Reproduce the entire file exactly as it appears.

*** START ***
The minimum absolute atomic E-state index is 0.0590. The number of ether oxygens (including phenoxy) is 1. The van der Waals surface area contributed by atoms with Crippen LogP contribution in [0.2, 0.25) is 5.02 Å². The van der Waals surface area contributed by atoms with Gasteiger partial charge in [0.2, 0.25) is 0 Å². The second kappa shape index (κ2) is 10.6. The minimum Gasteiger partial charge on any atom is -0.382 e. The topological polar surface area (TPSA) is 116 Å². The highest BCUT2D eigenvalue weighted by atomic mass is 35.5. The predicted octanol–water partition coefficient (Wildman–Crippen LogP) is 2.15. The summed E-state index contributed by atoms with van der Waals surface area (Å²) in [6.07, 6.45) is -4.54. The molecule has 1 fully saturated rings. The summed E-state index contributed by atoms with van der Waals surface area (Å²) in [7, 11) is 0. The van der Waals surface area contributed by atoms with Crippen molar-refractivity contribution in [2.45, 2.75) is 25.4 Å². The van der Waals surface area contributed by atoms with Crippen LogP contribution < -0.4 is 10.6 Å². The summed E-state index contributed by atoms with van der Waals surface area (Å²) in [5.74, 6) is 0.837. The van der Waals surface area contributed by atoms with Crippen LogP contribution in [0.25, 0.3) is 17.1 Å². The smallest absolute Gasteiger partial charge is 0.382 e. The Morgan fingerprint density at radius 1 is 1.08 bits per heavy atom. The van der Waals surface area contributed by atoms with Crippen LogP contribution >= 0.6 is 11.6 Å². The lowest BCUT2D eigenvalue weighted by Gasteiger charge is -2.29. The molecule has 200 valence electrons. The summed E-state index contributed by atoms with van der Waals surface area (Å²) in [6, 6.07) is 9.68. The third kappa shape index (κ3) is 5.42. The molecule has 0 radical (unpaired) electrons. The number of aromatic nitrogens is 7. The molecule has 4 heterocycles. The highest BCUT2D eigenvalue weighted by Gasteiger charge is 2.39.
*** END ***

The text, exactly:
The minimum absolute atomic E-state index is 0.0590. The number of ether oxygens (including phenoxy) is 1. The van der Waals surface area contributed by atoms with Crippen LogP contribution in [0.2, 0.25) is 5.02 Å². The van der Waals surface area contributed by atoms with Gasteiger partial charge in [0.2, 0.25) is 0 Å². The second kappa shape index (κ2) is 10.6. The minimum Gasteiger partial charge on any atom is -0.382 e. The topological polar surface area (TPSA) is 116 Å². The highest BCUT2D eigenvalue weighted by atomic mass is 35.5. The predicted octanol–water partition coefficient (Wildman–Crippen LogP) is 2.15. The summed E-state index contributed by atoms with van der Waals surface area (Å²) in [6.07, 6.45) is -4.54. The molecule has 1 fully saturated rings. The summed E-state index contributed by atoms with van der Waals surface area (Å²) in [7, 11) is 0. The van der Waals surface area contributed by atoms with Crippen molar-refractivity contribution in [2.45, 2.75) is 25.4 Å². The van der Waals surface area contributed by atoms with Crippen LogP contribution < -0.4 is 10.6 Å². The summed E-state index contributed by atoms with van der Waals surface area (Å²) in [5.74, 6) is 0.837. The van der Waals surface area contributed by atoms with Crippen LogP contribution in [0.25, 0.3) is 17.1 Å². The smallest absolute Gasteiger partial charge is 0.382 e. The Morgan fingerprint density at radius 1 is 1.08 bits per heavy atom. The van der Waals surface area contributed by atoms with Crippen LogP contribution >= 0.6 is 11.6 Å². The lowest BCUT2D eigenvalue weighted by Gasteiger charge is -2.29. The molecule has 200 valence electrons. The summed E-state index contributed by atoms with van der Waals surface area (Å²) in [6, 6.07) is 9.68. The third kappa shape index (κ3) is 5.42. The molecule has 0 radical (unpaired) electrons. The number of aromatic nitrogens is 7. The molecule has 4 heterocycles. The highest BCUT2D eigenvalue weighted by Gasteiger charge is 2.39.